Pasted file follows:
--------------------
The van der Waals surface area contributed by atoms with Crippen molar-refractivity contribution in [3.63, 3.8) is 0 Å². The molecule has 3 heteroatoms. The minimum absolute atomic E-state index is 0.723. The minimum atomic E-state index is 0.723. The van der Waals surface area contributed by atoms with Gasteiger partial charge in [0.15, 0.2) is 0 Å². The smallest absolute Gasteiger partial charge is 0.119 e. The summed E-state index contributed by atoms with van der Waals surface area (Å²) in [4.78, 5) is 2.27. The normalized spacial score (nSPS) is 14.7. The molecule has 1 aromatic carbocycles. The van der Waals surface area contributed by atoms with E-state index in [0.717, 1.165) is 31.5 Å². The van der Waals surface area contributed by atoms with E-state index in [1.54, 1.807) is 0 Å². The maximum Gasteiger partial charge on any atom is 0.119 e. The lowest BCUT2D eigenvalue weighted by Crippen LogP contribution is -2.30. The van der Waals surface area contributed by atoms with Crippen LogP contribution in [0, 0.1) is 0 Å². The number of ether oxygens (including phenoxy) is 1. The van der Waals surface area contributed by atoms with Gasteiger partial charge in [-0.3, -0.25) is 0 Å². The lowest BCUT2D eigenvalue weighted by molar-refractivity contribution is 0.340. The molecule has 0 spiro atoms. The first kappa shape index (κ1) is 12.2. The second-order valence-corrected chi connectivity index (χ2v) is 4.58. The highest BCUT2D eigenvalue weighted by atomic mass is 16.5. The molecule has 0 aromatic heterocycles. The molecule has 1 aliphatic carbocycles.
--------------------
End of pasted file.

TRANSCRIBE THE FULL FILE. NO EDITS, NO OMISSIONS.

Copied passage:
The van der Waals surface area contributed by atoms with Crippen molar-refractivity contribution in [3.63, 3.8) is 0 Å². The molecule has 3 heteroatoms. The minimum absolute atomic E-state index is 0.723. The minimum atomic E-state index is 0.723. The van der Waals surface area contributed by atoms with Gasteiger partial charge in [0.15, 0.2) is 0 Å². The smallest absolute Gasteiger partial charge is 0.119 e. The summed E-state index contributed by atoms with van der Waals surface area (Å²) in [4.78, 5) is 2.27. The normalized spacial score (nSPS) is 14.7. The molecule has 1 aromatic carbocycles. The van der Waals surface area contributed by atoms with E-state index in [0.717, 1.165) is 31.5 Å². The van der Waals surface area contributed by atoms with E-state index in [1.54, 1.807) is 0 Å². The maximum Gasteiger partial charge on any atom is 0.119 e. The lowest BCUT2D eigenvalue weighted by Crippen LogP contribution is -2.30. The van der Waals surface area contributed by atoms with Crippen LogP contribution in [0, 0.1) is 0 Å². The number of ether oxygens (including phenoxy) is 1. The van der Waals surface area contributed by atoms with Gasteiger partial charge in [-0.3, -0.25) is 0 Å². The lowest BCUT2D eigenvalue weighted by molar-refractivity contribution is 0.340. The molecule has 0 spiro atoms. The first kappa shape index (κ1) is 12.2. The second-order valence-corrected chi connectivity index (χ2v) is 4.58. The highest BCUT2D eigenvalue weighted by atomic mass is 16.5. The molecule has 0 aromatic heterocycles. The molecule has 1 aliphatic carbocycles.